Landscapes of the Month: Estate Gardens in Fairfax, Virginia - National Association of Landscape Professionals

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Landscapes of the Month: Estate Gardens in Fairfax, Virginia

An existing client of Chapel Valley Landscape Co. hired the company to handle an installation project on a wooded lot that was formerly the home of three different residences.

Sterns Lott, business development executive for Chapel Valley, says they have worked for this family on several other projects over the last couple of decades, including commercial construction projects for the family’s general contracting business.

Photo: Kristin Roe Photography

“We had worked with the owner’s project manager on previous residential projects he had done for the family,” Lott says. “He reached out to us once the landscape architect was nearing completion of the construction documents.”

The intent of the project was to blend the mature woodland with the combined residence and newly installed landscape. The client wanted to retain and transplant existing landscape elements while encompassing new landscape designs.

Lott says in order to accommodate the scope of the design it required more than a single lot to develop all the elements. Campion Hruby Landscape Architects handled the design work and the project documents came out in three phases. Chapel Valley’s work took one year from start to finish. The company earned a Silver Award in the 2020 Awards of Excellence for their work.

Overcoming Challenges

Photo: Kristin Roe Photography

Lott says the most challenging aspect of the project was finding sources for all the plant material. Chapel Valley worked closely with the landscape architect to communicate what was available and worked through changes with the plant palette if they could not find the right plant or knew it wouldn’t perform well in the region.

In the end, Chapel Valley worked with 44 different plant vendors. The project contains over 42,400 perennials and grasses on the site and over 21,000 bulbs. Lott says they used 706 different plant species on the job. There was also a significant number of azaleas on site that were hand-dug and relocated to an azalea garden.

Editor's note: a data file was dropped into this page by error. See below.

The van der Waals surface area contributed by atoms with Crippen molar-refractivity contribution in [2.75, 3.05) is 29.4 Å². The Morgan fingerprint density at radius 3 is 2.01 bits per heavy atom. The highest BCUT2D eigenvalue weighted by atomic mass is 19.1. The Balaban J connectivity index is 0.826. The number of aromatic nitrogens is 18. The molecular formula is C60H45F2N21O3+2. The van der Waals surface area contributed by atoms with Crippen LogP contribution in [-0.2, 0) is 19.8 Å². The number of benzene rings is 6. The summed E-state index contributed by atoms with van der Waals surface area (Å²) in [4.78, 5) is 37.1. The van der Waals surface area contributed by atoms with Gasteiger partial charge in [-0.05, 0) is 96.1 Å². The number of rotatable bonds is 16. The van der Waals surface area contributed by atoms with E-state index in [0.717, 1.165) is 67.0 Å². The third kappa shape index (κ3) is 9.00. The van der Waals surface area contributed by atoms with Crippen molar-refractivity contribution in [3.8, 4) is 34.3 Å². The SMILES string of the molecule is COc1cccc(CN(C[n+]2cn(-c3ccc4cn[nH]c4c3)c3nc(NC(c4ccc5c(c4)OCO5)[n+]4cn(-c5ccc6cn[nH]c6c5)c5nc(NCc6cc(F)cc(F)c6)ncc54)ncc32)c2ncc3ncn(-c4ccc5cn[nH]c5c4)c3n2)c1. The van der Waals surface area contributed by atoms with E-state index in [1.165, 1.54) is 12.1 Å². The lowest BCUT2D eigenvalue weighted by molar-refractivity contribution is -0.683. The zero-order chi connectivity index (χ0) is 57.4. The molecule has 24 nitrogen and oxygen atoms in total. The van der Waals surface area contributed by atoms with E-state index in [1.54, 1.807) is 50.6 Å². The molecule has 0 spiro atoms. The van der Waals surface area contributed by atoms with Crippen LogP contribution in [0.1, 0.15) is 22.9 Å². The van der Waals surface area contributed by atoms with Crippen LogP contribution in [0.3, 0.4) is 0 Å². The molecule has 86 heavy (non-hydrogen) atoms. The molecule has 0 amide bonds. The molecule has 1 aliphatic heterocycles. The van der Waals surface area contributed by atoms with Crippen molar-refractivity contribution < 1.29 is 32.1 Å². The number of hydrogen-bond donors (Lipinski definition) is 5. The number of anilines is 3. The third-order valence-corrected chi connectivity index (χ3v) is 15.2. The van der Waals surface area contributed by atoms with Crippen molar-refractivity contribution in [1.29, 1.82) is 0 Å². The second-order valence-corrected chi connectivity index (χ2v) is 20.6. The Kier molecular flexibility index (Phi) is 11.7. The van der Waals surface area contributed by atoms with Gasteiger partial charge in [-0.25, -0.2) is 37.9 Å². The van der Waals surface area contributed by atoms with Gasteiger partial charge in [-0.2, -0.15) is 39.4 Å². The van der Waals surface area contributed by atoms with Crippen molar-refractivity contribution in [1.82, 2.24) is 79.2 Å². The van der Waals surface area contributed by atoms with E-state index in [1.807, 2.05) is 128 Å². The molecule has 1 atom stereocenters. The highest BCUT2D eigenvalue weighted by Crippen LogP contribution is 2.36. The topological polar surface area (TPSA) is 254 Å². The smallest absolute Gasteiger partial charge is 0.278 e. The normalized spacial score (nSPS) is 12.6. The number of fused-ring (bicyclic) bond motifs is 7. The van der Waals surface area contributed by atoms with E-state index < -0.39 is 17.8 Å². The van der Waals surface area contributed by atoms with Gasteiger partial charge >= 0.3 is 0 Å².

Over the span of the year, non-indigenous and dead/diseased trees, shrubs, vines and bamboo were removed. To rejuvenate the previous landscape and add to the new design, 1,809 cubic yards of topsoil and amendments for the turf and bed areas were brought in.

Photo: Kristin Roe Photography

The company was also working on a confined site and had to balance tree preservation with working with multiple trades occupying the same area at times.

“Working around the mature trees required coordination with consulting arborists and alternative methods of excavation in some cases, such as using an air spade in order not to damage the existing root structures,” Lott says.

Lott says they managed the site tightly in terms of work hours and access for delivery and work vehicles to avoid disturbing neighbors and the community.

Photo: Kristin Roe Photography

“The site did not have a lot of open space to utilize as a nursery or staging area so deliveries had to be orchestrated so that arriving material could be laid out in coordination with the LA and planted quickly so there would be room for incoming shipments,” Lott says. “We could not allow delivery trucks to arrive early to the site and idle and we were diligent to have the appropriate manpower and equipment along with flagmen to get them unloaded and out of the neighborhood as quickly as possible.” 

A property-wide drainage system was installed along with temporary and permanent irrigation, metal edging, foundation ornamental gravel buffer and flagstone pathways.

“There was a significant drainage system designed that included French drains around the house and hardscape elements as well as multi-flow drainage systems installed in the turf areas,” Lott says. “These systems joined, and the outflow points were landscaped dry stream beds with boulders to return the water to a natural area of the property.”

Interested in participating in the Awards of Excellence? Be sure to enter your project when entries open in February 2021.  

Jill Odom

Jill Odom is the content manager for NALP.

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